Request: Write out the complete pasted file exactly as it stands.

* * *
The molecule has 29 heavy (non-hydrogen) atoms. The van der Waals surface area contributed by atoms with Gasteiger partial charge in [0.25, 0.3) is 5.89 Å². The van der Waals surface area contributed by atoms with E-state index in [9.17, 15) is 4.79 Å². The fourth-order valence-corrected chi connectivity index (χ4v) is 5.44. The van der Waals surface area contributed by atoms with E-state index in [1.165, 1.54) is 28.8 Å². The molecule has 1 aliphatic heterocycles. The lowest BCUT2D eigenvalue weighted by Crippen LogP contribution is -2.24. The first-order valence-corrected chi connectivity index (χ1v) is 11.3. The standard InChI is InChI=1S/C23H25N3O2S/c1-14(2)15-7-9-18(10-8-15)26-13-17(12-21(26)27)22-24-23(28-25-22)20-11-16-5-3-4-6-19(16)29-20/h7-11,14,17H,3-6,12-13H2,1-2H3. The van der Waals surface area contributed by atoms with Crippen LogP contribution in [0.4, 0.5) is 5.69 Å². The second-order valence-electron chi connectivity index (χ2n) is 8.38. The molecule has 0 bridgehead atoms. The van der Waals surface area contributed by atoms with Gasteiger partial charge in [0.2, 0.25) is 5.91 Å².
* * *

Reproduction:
The molecule has 29 heavy (non-hydrogen) atoms. The van der Waals surface area contributed by atoms with Gasteiger partial charge in [0.25, 0.3) is 5.89 Å². The van der Waals surface area contributed by atoms with E-state index in [9.17, 15) is 4.79 Å². The fourth-order valence-corrected chi connectivity index (χ4v) is 5.44. The van der Waals surface area contributed by atoms with E-state index in [1.165, 1.54) is 28.8 Å². The molecule has 1 aliphatic heterocycles. The lowest BCUT2D eigenvalue weighted by Crippen LogP contribution is -2.24. The first-order valence-corrected chi connectivity index (χ1v) is 11.3. The standard InChI is InChI=1S/C23H25N3O2S/c1-14(2)15-7-9-18(10-8-15)26-13-17(12-21(26)27)22-24-23(28-25-22)20-11-16-5-3-4-6-19(16)29-20/h7-11,14,17H,3-6,12-13H2,1-2H3. The van der Waals surface area contributed by atoms with Crippen LogP contribution in [0.4, 0.5) is 5.69 Å². The second-order valence-electron chi connectivity index (χ2n) is 8.38. The molecule has 0 bridgehead atoms. The van der Waals surface area contributed by atoms with Gasteiger partial charge in [0.2, 0.25) is 5.91 Å².